BLM moving 700 wild horses to Ennis area ranch; neighbors miffed
(Personal comment – Let’s all take this opportunity to do some mathematical calculations. Cost of leaving the wild horses alone – $0. Cost of removal – estimated at $1,000 per horse (depending on quantity removed at one time). Cost of long term storage – $1.38 to $5.50 per DAY per horse ($41.40 to $165 per MONTH). Income from welfare ranchers for one cow/calf per MONTH – $1.35. Remember, the horses are removed and immediately replaced by cattle. Also note – the BLM is complaining that they are losing money. If I had to calculate why, I think I have one answer. – Jerry)
FRANCIS DAVIS Montana Standard, Feb 21, 2013
BUTTE — The Bureau of Land Management is proceeding with a plan to move 700 wild horses to the Spanish Q Ranch northwest of Ennis, with the first truckloads of horses due to arrive as early as next week — despite the fact that pending appeals have yet to be ruled on by the Interior Board of Land Appeals.
Adjacent landowners of the Spanish Q Ranch filed the appeals in December to stop the transfer of the wild horses. However, because the IBLA, an administrative court for the Department of the Interior, did not rule within 45 days on the appeals’ request to stop the transfer, the BLM said it has the right to go ahead with the planned move, which has been in the works since 2009.
Carolyn Chad, acting deputy division chief for the BLM’s National Wild Horse and Burro Program, cited cost savings as one of the main reasons the program is beginning the transfer of the geldings from short-term holding facilities to the long-term facility near Ennis.
About 300 horses will arrive in eight truckloads between Feb. 27 and March 1, Chad said. By March 18, Chad expects all 700 geldings to be at the ranch.
The horses are being moved from short-term facilities in Wyoming, Colorado, Nevada, Utah and Oklahoma, where the cost per day, per head averages $5.50, while at the Spanish Q the cost per day, per head will be only $1.36.
Since the IBLA has yet to rule on the appeals, the horses might be forced to be moved again in the future. However, Chad said that along with the cost-savings, the health of the horses and her confidence in the viability of the Spanish Q as a long-term facility are worth moving the horses now.
“We could be asked to move the horses in the future,” Chad said. “There are no guarantees, but we are confident that the Spanish Q will be successful.”
Bozeman attorney James Goetz, who represents Valley Garden Ranch, one of the neighboring landowners appealing the horse transfer, is surprised that the BLM is proceeding despite the pending appeals.
“I think there’s a lot of chutzpah to spend taxpayers’ money by putting (the horses) on that property and then having to take the risk of having to move them,” Goetz said in an interview with The Montana Standard. “I imagine the expense of hauling a lot of horses to Montana is pretty major. It doesn’t seem like a prudent decision.”
Goetz said his client had issues with the fencing at the Spanish Q, as well as the environmental impact of the horses, and whether the ranch itself could adequately sustain that many horses.
The Spanish Q Ranch, owned by Greg and Karen Rice, is about 15,000 acres. The ranch includes BLM land that is leased by the Rices. The BLM land must be separated from the contracted area where the horses will graze. The length of the contract between BLM and the ranch is for 10 years.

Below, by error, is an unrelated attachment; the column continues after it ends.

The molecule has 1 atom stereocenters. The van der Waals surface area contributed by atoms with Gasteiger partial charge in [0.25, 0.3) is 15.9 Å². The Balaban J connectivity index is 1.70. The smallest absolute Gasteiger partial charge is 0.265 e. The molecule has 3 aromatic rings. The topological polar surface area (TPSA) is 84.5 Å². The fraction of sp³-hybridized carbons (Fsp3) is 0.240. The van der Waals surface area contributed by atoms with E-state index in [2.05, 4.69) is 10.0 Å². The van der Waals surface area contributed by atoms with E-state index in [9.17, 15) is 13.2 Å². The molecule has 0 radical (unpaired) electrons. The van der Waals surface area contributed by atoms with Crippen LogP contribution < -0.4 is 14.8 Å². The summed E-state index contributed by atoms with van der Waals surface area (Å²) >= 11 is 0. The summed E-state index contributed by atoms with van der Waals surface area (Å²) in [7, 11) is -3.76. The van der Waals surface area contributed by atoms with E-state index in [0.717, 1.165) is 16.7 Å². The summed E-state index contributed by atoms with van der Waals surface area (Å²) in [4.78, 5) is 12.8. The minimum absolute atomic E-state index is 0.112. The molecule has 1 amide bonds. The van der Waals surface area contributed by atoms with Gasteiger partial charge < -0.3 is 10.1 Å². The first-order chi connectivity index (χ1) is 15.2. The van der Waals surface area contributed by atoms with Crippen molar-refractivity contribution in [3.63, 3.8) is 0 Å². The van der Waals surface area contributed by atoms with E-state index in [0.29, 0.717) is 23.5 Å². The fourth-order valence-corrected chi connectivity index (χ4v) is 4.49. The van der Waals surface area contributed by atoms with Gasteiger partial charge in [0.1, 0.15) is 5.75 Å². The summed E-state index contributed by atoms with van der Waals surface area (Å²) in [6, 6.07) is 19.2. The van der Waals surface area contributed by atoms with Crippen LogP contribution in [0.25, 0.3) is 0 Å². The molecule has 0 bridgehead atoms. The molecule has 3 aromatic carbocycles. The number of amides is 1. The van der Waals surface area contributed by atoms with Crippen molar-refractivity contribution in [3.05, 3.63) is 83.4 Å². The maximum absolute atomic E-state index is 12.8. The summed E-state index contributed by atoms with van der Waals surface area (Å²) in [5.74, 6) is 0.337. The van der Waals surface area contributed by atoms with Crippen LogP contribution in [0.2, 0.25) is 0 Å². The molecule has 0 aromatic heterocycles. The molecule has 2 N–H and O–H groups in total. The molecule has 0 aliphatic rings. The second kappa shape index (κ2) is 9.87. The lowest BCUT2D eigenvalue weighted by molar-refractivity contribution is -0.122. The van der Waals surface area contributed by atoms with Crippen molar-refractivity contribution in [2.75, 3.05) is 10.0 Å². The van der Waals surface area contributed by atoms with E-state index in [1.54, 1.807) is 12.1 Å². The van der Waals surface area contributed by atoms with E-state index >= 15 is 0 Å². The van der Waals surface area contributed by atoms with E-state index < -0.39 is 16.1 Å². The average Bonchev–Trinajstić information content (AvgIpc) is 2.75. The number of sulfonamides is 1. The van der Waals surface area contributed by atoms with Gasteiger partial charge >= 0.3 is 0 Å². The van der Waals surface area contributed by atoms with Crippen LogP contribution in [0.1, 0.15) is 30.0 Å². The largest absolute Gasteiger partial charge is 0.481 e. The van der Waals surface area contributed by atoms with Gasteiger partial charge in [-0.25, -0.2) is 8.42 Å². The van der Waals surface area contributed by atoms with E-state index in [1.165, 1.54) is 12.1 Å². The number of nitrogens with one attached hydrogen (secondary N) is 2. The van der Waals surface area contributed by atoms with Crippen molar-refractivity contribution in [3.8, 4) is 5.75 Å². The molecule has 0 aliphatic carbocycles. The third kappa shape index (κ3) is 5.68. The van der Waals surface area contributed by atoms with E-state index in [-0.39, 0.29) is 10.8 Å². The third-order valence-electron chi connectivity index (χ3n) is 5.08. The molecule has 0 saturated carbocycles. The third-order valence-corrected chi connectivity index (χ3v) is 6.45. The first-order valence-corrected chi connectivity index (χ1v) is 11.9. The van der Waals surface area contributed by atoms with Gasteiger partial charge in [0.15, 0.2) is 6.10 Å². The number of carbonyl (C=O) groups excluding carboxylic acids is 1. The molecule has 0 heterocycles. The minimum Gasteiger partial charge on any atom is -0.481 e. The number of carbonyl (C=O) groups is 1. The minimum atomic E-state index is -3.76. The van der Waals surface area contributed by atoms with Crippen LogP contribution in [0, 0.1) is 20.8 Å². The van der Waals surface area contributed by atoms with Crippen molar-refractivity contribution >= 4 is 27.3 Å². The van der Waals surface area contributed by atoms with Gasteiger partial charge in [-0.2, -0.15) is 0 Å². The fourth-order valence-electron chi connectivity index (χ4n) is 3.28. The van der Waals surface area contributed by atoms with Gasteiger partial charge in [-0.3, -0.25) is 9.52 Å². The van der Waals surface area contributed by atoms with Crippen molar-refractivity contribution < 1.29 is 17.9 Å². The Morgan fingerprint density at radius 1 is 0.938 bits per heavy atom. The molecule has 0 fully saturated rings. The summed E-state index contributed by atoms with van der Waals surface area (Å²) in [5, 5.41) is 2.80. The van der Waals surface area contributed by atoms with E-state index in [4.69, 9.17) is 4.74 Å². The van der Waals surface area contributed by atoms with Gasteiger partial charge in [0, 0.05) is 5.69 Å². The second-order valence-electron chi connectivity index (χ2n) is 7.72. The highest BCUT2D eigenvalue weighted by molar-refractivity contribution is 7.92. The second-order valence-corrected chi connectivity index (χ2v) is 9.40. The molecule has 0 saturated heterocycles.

Chad said an inspection of the Spanish Q facility will occur early next week, before the transfer begins, to ensure that the ranch can meet its contractual obligations regarding the care of the horses. While sensitive to the concerns of those who are appealing the transfer, Chad said her agency’s priorities are protecting the environment and caring for the horses.
“(The appeals) overriding concern is that the horses would not be successfully contained on the Spanish Q facility,” Chad said. “Our goals are not to negatively impact the environment, as well as the long-term health and well-being of the horses.”
Chad said the horses will be initially kept on lower-elevation feeding grounds for two months to acclimate to each other and their new environment before being released to larger pastures. She said about half the horse will be under six years of age.
Part of the issue is a numbers game. The BLM was mandated to manage wild horses and burros by the Wild Free-Roaming Horse and Burro Act of 1971. The BLM estimates there are over 37,000 wild horses and burros roaming BLM rangeland in 10 western states. The agency estimates that number is 11,000 more than can adequately coexist with other resources on those rangelands.
Periodically the wild horses and burros are rounded up off the open range, and housed in short-term and long-term holding facilities. About 49,000 exist in these holding facilities.
Goetz, however, said he thinks the BLM is moving too quickly. He’s also concerned about the precedent it might set. Presently, Montana has wild horses only in one BLM management area in the Pryor Mountains south of Billings, so the Spanish Q Ranch would be the first holding facility in Montana.
“I don’t think all the pieces are in place,” he said. “They have appeals from neighbors on all four sides. And the whole action of moving wild mustangs to southwest Montana is unprecedented.